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Time for the real vision forward

A NEW administration was installed shortly after the May 2010 general election—swept into office partly on the strength of its leader’s charisma, partly on the strength of its election manifesto, partly on the strength of widespread disgust toward the People’s National Movement (PNM). More than midway into its first term, it’s yet to put across what Trinidad and Tobago is expected to be like when 2015 or 2020 arrives.

Into the void the PNM has rushed, sensing and stirring an undertow of uneasiness which, unless the PNM is checked, may well sufficiently to submerge the vast political capital the Partnership had when it was given the reins. Why?

No individual, family, community or country has ever moved forward without a guiding vision— where the individual, family, community or country has no solid concept of its destination, stagnation, aimlessness or regression becomes the order of the day.

Since everyone seems convinced we are meandering, it doesn’t mean there isn’t a vision—it simply means no one has outlined, in a nutshell, a picture which everyone can understand and grasp with virtual ease.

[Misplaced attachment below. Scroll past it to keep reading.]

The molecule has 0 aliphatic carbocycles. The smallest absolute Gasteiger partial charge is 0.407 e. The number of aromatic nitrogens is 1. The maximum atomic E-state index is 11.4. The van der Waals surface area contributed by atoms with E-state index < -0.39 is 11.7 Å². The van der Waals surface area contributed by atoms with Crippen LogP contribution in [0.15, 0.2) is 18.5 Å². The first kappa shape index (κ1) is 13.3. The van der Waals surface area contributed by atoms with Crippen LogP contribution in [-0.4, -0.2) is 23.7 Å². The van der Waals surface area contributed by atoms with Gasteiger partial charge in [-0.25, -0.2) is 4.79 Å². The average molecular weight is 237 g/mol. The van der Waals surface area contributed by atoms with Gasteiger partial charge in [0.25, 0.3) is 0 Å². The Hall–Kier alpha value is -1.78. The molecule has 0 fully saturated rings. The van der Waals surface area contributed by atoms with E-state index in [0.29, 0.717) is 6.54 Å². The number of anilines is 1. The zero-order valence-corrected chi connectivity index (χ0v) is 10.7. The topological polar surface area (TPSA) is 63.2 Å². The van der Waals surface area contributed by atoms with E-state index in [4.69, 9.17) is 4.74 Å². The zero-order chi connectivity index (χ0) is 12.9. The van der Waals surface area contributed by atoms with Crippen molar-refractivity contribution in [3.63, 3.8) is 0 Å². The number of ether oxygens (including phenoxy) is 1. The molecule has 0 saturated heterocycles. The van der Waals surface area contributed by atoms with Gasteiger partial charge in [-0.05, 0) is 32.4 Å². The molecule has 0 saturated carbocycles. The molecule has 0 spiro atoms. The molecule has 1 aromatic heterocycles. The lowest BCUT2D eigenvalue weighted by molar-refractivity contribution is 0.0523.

The arts of politics and government are not passive things— they’re thoroughly proactive. The picture-painting exercise can’t be left hanging! Start painting now! How?

Politics is about power. Government is about directing politics so that power may be applied to the benefit of the governed. According to the type of governance, power is suitably directed.

Trinidad and Tobago being a democracy, government power is not to be used to satisfy minority concerns at the expense of the majority’s. It is the majority who put the People’s Partnership into government.

That majority must primarily benefit from governmental action or else the Partnership will be deemed a failure by many who voted for it in 2010. It’s the nature of a democracy for things to operate that way. Right?

Ayodele Chieng

Petit Bourg

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